Along the lines of molecular analysis and physicochemical-based technologies, ICP–MS is a potent tool for elemental analysis that offers a unique combination when hyphenated with other separation techniques [5]. This combination of a separation process and an elemental detector allows pharmaceutical research and development to investigate the metabolism of experimental substances based on the presence of specific elements in the molecule. This application gives complementary data to regularly used LC–MS/MS and, in some circumstances; it provides the only possible data when LC–MS/MS fails to detect highly abundant metabolites with low activation efficiency. The programme can also be used to separate molecules that contain the element of interest from endogenous molecules that have the same element. These hyphenated ICP–MS procedures are beyond the scope of this White Paper, yet they largely conform to current bioanalytical recommendations [6]. 

Options for equipment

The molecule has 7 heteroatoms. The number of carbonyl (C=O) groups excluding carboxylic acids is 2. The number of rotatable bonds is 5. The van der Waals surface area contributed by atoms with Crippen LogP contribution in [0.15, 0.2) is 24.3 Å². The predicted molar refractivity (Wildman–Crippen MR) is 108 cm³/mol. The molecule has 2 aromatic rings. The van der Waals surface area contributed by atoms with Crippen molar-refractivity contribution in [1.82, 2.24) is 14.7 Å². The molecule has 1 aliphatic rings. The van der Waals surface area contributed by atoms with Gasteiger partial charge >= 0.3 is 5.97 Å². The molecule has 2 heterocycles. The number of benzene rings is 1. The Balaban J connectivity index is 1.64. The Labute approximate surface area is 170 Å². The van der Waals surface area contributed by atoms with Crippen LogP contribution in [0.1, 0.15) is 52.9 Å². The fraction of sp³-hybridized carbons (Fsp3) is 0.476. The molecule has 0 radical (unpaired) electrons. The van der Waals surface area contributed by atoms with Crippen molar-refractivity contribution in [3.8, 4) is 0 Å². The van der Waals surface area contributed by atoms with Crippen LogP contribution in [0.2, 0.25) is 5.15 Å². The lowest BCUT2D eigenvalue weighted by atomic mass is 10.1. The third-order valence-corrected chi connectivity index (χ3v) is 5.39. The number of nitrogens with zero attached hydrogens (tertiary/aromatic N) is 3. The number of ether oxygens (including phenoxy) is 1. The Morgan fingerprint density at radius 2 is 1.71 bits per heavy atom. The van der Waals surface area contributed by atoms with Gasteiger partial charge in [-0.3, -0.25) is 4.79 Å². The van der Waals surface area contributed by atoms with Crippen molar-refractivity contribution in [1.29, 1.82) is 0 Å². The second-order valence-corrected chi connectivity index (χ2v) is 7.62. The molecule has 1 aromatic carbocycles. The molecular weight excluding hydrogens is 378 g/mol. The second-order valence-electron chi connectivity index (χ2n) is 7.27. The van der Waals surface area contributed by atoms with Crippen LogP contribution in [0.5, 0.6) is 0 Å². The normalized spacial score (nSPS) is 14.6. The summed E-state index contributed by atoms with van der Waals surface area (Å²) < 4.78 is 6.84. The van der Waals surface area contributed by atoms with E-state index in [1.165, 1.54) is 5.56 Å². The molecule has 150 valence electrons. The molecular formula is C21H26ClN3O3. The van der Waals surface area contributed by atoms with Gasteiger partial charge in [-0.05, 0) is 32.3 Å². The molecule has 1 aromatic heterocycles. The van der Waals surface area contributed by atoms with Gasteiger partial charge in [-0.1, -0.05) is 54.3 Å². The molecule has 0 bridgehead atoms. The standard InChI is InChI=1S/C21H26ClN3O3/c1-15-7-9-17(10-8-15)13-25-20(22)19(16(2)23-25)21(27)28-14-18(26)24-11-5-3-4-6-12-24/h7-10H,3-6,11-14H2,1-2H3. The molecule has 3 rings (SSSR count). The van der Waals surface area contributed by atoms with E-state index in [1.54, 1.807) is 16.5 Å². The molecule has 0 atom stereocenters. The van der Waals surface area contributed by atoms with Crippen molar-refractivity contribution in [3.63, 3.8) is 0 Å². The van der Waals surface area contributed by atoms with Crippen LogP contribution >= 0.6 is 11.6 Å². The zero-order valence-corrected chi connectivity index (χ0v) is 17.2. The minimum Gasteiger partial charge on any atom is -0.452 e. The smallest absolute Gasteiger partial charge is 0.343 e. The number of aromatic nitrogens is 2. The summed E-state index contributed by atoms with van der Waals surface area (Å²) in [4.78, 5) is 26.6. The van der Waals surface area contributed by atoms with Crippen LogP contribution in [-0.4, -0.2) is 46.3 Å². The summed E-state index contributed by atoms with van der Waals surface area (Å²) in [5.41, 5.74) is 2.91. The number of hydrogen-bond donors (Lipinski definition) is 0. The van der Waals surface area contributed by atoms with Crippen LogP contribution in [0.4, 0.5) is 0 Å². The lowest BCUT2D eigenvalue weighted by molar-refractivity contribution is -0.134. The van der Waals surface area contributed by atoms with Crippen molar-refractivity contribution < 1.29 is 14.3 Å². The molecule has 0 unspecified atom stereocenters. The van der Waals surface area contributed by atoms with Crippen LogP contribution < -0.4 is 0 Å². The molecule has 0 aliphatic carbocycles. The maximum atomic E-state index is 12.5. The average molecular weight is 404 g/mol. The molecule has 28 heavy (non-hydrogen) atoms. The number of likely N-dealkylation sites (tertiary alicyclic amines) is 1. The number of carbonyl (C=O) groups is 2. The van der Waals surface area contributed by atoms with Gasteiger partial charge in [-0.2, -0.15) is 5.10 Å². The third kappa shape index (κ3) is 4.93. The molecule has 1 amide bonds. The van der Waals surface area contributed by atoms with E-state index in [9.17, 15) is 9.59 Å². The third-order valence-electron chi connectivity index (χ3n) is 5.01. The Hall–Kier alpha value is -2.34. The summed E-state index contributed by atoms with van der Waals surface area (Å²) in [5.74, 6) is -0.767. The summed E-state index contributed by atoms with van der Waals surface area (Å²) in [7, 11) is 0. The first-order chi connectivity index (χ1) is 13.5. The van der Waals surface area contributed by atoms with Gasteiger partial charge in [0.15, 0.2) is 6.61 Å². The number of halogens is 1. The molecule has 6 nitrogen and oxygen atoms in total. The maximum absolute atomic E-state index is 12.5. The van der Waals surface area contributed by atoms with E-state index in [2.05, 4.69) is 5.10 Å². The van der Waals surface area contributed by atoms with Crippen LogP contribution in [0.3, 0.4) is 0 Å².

ICP systems are currently available in two varieties: ICP–OES and ICP–MS (each with its own sub varieties). The equipment is chosen without regard to whether or not it will be used for bioanalysis. It's more about the matrix, potential interferences, the element of choice, and the analytical range that's being targeted. The sample introduction system and plasma of ICP–OES and ICP–MS are essentially the same. The optical spectrum is viewed and measured sequentially or concurrently in ICP– OES, with a typical range of 165 to 800 nm. For high quantities of elements, simultaneous ICP–OES is faster, but it is more expensive than sequential ICP–OES. The price is heavily influenced by the quantity of components and concentrations required. Several ICP–OES spectrometers have lately been able to determine Cl at the primary wavelength of 134.664 nm with sub-ppm detection limits; the wavelength must exceed 120 nm [7]. The invention of triple quadrupole ICP–MS in 2012, which enabled ICP–MS/MS, was the most recent advancement in the ICP–MS sector. The technology uses reaction cell chemistry to reduce spectrum interferences and improve accuracy, which is very useful in complex sample matrices. By extracting the product ions from the collision cell Q2 into Q3 and detecting them, selected ions from Q1 are employed to add additional orthogonal selectivity.